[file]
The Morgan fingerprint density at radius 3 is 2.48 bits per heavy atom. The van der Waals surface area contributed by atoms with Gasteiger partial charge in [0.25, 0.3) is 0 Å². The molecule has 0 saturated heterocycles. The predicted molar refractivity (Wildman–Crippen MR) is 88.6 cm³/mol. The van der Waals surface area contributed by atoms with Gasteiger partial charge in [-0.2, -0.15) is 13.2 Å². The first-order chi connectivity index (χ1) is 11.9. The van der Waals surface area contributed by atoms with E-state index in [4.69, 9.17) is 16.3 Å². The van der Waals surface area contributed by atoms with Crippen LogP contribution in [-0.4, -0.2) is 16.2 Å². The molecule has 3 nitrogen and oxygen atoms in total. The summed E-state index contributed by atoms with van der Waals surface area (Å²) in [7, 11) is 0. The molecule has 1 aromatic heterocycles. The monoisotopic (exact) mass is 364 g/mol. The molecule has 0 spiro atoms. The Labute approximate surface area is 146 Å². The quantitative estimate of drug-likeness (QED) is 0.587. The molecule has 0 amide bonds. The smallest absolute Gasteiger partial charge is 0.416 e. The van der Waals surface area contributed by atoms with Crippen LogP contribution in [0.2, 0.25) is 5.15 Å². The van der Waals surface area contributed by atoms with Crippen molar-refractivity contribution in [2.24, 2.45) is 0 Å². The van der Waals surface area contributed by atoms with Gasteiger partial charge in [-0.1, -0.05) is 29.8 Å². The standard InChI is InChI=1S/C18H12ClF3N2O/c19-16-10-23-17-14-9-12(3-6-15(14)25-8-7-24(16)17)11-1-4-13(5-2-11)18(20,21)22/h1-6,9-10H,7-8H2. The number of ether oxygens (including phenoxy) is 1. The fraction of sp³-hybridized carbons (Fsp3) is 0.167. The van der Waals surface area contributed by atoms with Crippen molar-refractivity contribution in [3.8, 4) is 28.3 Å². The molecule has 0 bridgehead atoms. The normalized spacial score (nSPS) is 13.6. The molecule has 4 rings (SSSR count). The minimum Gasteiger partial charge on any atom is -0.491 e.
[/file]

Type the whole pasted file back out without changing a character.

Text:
The Morgan fingerprint density at radius 3 is 2.48 bits per heavy atom. The van der Waals surface area contributed by atoms with Gasteiger partial charge in [0.25, 0.3) is 0 Å². The molecule has 0 saturated heterocycles. The predicted molar refractivity (Wildman–Crippen MR) is 88.6 cm³/mol. The van der Waals surface area contributed by atoms with Gasteiger partial charge in [-0.2, -0.15) is 13.2 Å². The first-order chi connectivity index (χ1) is 11.9. The van der Waals surface area contributed by atoms with E-state index in [4.69, 9.17) is 16.3 Å². The van der Waals surface area contributed by atoms with Crippen LogP contribution in [-0.4, -0.2) is 16.2 Å². The molecule has 3 nitrogen and oxygen atoms in total. The summed E-state index contributed by atoms with van der Waals surface area (Å²) in [7, 11) is 0. The molecule has 1 aromatic heterocycles. The monoisotopic (exact) mass is 364 g/mol. The molecule has 0 spiro atoms. The Labute approximate surface area is 146 Å². The quantitative estimate of drug-likeness (QED) is 0.587. The molecule has 0 amide bonds. The smallest absolute Gasteiger partial charge is 0.416 e. The van der Waals surface area contributed by atoms with Crippen LogP contribution in [0.2, 0.25) is 5.15 Å². The van der Waals surface area contributed by atoms with Crippen molar-refractivity contribution in [2.24, 2.45) is 0 Å². The van der Waals surface area contributed by atoms with Gasteiger partial charge in [-0.1, -0.05) is 29.8 Å². The standard InChI is InChI=1S/C18H12ClF3N2O/c19-16-10-23-17-14-9-12(3-6-15(14)25-8-7-24(16)17)11-1-4-13(5-2-11)18(20,21)22/h1-6,9-10H,7-8H2. The number of ether oxygens (including phenoxy) is 1. The fraction of sp³-hybridized carbons (Fsp3) is 0.167. The van der Waals surface area contributed by atoms with Crippen molar-refractivity contribution in [3.8, 4) is 28.3 Å². The molecule has 0 bridgehead atoms. The normalized spacial score (nSPS) is 13.6. The molecule has 4 rings (SSSR count). The minimum Gasteiger partial charge on any atom is -0.491 e.